I’m on record as being a huge fan of the Bradley. But it’s a little bit disadvantaged when compared to newer designs. A large part of this is just the nature of upgrades. Newer designs have more headroom for upgrades than older ones. So while the Bradley still provides excellent firepower, and has enough multilayer ERA to get its protection up there with the rest, it’s now suffering from all that extra weight. Plus, it has a lot more electrical systems, which mean it needs more power. Which subtracts further from what you have on the sprocket for the drivetrain. Let’s see how Big Army is thinking of improving the Bradley.
Perhaps the most urgently needed and the most boring are the suspension changes. The M2(A0) Bradley had a design weight of 22,800 kg. This has gone up to 30,300 kg in the M2A3 version, and higher still with the extra applique reactive armor modules of the Bradley Urban Survival Kit. More weight means more load on a suspension that wasn’t designed to take it. Just like when you overload your car, this makes the Bradley sit lower on its suspension. This causes two problems. First, it reduces mobility across rough terrain. Basically, anything that isn’t a good road, you’re going to go slower. Again, you probably figured that out from your experiences in overloading your car. Second, and perhaps less obviously to those who drive, is that you’re more vulnerable to mines and IEDs. There’s less space underneath, and that empty space helps diffuse the blast. Clearly, we’d like to fix this. And so, top of the list of fixes is the suspension system. This means new tracks and a new set of torsion bars. This will restore cross-country mobility and ground clearance. It’s a much-needed fix, even if few people spend time thinking about torsion bars.
A quick side note. The US Army could redesign the suspension system and check a modern buzzword box or two. But why bother? Torsion bars work just fine. And most of the expected areas of operation are pretty flat. We don’t expect to spend the majority of our time driving over mountains. So hydropneumatics would be a waste of money. Ditto uncoupled running gear. Expensive luxury features aren’t worth the trouble. Those lead to budget kills. Smaller, more modest things are the sorts of things you can get approval for in today’s not-Cold War world.
Next up is the engine. Again, your experiences in driving will no doubt lead you to think that more weight means more power is needed. And that’s part 2. The original Bradley had a 500 hp engine. This was upgraded to a 600 hp model as a part of the M2A2 design. More weight, more power would be nice. I don’t have a model yet, but I’ve heard hints of and would expect a roughly 750-800 hp engine to be coming to Bradleys near you.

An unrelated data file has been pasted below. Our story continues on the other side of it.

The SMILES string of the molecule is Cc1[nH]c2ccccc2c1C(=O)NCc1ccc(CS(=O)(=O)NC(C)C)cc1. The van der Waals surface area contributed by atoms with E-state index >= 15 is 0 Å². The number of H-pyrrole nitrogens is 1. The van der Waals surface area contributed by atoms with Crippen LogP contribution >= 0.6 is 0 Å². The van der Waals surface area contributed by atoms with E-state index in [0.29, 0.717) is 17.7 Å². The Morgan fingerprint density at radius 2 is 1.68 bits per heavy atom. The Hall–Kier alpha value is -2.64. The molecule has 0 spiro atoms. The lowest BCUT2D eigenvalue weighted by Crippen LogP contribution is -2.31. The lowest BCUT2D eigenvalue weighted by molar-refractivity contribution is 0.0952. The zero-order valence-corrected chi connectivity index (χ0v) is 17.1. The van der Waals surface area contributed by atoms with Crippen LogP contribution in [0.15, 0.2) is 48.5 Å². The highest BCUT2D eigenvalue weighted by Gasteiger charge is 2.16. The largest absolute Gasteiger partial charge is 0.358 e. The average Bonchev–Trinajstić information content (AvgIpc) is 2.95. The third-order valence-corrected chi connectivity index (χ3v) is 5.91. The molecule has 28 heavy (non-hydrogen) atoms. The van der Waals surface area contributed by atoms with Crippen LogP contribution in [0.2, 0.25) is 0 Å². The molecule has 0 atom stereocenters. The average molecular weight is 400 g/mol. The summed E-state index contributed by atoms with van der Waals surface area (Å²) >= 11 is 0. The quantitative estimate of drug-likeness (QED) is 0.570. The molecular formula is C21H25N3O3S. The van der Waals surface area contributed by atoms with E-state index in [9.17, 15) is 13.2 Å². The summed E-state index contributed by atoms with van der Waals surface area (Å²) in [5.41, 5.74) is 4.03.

Next we come to optics. On the docket for the Bradley are the same third-generation thermal optics as installed on the Abrams as part of the SEP V3 package. This is another obvious upgrade. Have a single sort of thermal viewer across both vehicle fleets, only need to stock one kind of spares and train to fix/replace one kind of unit. Again, this means better visibility through smoke and dust.
We can expect an active protection system as a near-future follow-on. Big Army just hasn’t picked one yet. Again, smart money’s on Trophy. It’s relatively cheap, COTS, and proven capable of stopping things. Expect the Bradley to get what Abrams gets in terms of APS. This might come in ECP2, or might get rolled in before.
The other mod that I would expect is TOW-RF support. This enables the wireless version of TOW to be launched. It doesn’t affect compatibility with earlier versions. I don’t know how well it works in areas with heavy ECM. I would prefer a more modern missile, but this would be a positive step. On the other hand, this is a really small change, and I don’t have good information on whether it’s already being rolled out, part of ECP1, planned for ECP2, or planned on a separate roll out.
One thing I’ve heard exactly nothing on is any changes to the cannon. There were several proposals before Operation Iraqi Freedom, but the US Army appears happy with the 25 mm M242 gun in light of combat experience there. I see no reason why they shouldn’t be. Lots of other modern designs (with the notable exceptions of Russian things and K21), have pretty poor capacity for their primary guns, as seen in this handy table:
|IFV||Ready Capacity||Caliber (mm)|
|M2 – 30 mm conversion||180||30×173|
Some notes on the above. I’m defining “Ready rounds” as “rounds from which you can fire without manual loading”, since these are autocannons. So the CV9040 gets the quick-access rounds counted as ‘stowage’, because someone has to grab them and refill the 24-round ready feed system (three eight-round racks). The K21 gets credit because the 200 rounds it has under the turret basket are connected to the gun via an automatic resupply system. So it has, in effect, 224 ready rounds with its giant autoloader-thing.
Note also that the Russians do not have any rounds stowed separately in any of their IFVs.